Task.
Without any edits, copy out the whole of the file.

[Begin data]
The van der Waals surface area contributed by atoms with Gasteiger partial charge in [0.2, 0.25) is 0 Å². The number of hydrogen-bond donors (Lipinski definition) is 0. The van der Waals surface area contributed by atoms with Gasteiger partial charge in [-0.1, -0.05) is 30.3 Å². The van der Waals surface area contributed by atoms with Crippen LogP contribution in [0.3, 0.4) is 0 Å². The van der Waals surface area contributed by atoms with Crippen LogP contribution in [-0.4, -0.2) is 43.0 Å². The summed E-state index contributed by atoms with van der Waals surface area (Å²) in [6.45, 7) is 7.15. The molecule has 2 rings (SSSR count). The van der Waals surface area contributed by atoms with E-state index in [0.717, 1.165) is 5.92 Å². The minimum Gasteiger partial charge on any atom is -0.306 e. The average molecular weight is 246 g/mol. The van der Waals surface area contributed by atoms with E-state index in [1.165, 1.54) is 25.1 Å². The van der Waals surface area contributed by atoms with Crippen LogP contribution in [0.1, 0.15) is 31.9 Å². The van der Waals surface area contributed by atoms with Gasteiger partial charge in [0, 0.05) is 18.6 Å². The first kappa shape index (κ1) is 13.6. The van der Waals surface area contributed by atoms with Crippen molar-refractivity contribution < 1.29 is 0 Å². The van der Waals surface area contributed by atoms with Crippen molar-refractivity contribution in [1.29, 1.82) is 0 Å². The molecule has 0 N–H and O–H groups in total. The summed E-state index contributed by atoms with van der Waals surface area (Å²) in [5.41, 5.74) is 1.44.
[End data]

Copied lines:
The van der Waals surface area contributed by atoms with Gasteiger partial charge in [0.2, 0.25) is 0 Å². The number of hydrogen-bond donors (Lipinski definition) is 0. The van der Waals surface area contributed by atoms with Gasteiger partial charge in [-0.1, -0.05) is 30.3 Å². The van der Waals surface area contributed by atoms with Crippen LogP contribution in [0.3, 0.4) is 0 Å². The van der Waals surface area contributed by atoms with Crippen LogP contribution in [-0.4, -0.2) is 43.0 Å². The summed E-state index contributed by atoms with van der Waals surface area (Å²) in [6.45, 7) is 7.15. The molecule has 2 rings (SSSR count). The van der Waals surface area contributed by atoms with E-state index in [0.717, 1.165) is 5.92 Å². The minimum Gasteiger partial charge on any atom is -0.306 e. The average molecular weight is 246 g/mol. The van der Waals surface area contributed by atoms with E-state index in [1.165, 1.54) is 25.1 Å². The van der Waals surface area contributed by atoms with Crippen LogP contribution in [0.1, 0.15) is 31.9 Å². The van der Waals surface area contributed by atoms with Gasteiger partial charge in [0, 0.05) is 18.6 Å². The first kappa shape index (κ1) is 13.6. The van der Waals surface area contributed by atoms with Crippen molar-refractivity contribution < 1.29 is 0 Å². The van der Waals surface area contributed by atoms with Crippen molar-refractivity contribution in [1.29, 1.82) is 0 Å². The molecule has 0 N–H and O–H groups in total. The summed E-state index contributed by atoms with van der Waals surface area (Å²) in [5.41, 5.74) is 1.44.